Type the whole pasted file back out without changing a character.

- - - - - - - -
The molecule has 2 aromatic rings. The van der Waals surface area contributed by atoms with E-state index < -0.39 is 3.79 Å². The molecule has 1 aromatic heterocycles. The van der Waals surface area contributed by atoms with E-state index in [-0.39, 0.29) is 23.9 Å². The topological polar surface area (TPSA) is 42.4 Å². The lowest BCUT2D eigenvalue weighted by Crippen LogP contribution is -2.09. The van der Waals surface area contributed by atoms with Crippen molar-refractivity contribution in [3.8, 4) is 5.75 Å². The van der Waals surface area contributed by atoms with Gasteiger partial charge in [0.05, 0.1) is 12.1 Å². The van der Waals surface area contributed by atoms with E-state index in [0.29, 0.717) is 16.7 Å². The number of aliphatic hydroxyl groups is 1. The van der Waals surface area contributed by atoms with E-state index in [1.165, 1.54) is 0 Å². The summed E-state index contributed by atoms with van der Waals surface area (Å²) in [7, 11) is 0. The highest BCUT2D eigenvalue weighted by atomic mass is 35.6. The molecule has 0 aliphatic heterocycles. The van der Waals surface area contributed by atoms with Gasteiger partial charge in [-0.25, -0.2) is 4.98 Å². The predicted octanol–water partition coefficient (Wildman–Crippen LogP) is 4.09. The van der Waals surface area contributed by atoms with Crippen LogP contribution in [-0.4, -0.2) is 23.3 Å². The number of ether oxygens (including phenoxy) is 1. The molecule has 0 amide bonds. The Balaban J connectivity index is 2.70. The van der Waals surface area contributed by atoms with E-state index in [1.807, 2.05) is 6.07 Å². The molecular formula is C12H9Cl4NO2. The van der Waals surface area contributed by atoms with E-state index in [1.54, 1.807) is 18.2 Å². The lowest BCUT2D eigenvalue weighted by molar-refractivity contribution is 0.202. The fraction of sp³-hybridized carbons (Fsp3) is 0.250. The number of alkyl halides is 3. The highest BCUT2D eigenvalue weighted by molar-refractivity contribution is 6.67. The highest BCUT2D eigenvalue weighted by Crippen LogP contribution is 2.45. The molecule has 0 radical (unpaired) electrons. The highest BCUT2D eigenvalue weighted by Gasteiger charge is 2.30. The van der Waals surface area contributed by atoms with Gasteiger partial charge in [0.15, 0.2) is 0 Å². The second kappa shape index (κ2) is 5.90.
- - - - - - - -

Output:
The molecule has 2 aromatic rings. The van der Waals surface area contributed by atoms with E-state index < -0.39 is 3.79 Å². The molecule has 1 aromatic heterocycles. The van der Waals surface area contributed by atoms with E-state index in [-0.39, 0.29) is 23.9 Å². The topological polar surface area (TPSA) is 42.4 Å². The lowest BCUT2D eigenvalue weighted by Crippen LogP contribution is -2.09. The van der Waals surface area contributed by atoms with Crippen molar-refractivity contribution in [3.8, 4) is 5.75 Å². The van der Waals surface area contributed by atoms with Gasteiger partial charge in [0.05, 0.1) is 12.1 Å². The van der Waals surface area contributed by atoms with E-state index in [0.29, 0.717) is 16.7 Å². The number of aliphatic hydroxyl groups is 1. The van der Waals surface area contributed by atoms with E-state index in [1.165, 1.54) is 0 Å². The summed E-state index contributed by atoms with van der Waals surface area (Å²) in [7, 11) is 0. The highest BCUT2D eigenvalue weighted by atomic mass is 35.6. The molecule has 0 aliphatic heterocycles. The van der Waals surface area contributed by atoms with Gasteiger partial charge in [-0.25, -0.2) is 4.98 Å². The predicted octanol–water partition coefficient (Wildman–Crippen LogP) is 4.09. The van der Waals surface area contributed by atoms with Crippen LogP contribution in [-0.4, -0.2) is 23.3 Å². The number of ether oxygens (including phenoxy) is 1. The molecule has 0 amide bonds. The Balaban J connectivity index is 2.70. The van der Waals surface area contributed by atoms with E-state index in [1.807, 2.05) is 6.07 Å². The molecular formula is C12H9Cl4NO2. The van der Waals surface area contributed by atoms with E-state index in [1.54, 1.807) is 18.2 Å². The lowest BCUT2D eigenvalue weighted by molar-refractivity contribution is 0.202. The fraction of sp³-hybridized carbons (Fsp3) is 0.250. The number of alkyl halides is 3. The highest BCUT2D eigenvalue weighted by molar-refractivity contribution is 6.67. The highest BCUT2D eigenvalue weighted by Crippen LogP contribution is 2.45. The molecule has 0 radical (unpaired) electrons. The highest BCUT2D eigenvalue weighted by Gasteiger charge is 2.30. The van der Waals surface area contributed by atoms with Gasteiger partial charge in [0.15, 0.2) is 0 Å². The second kappa shape index (κ2) is 5.90.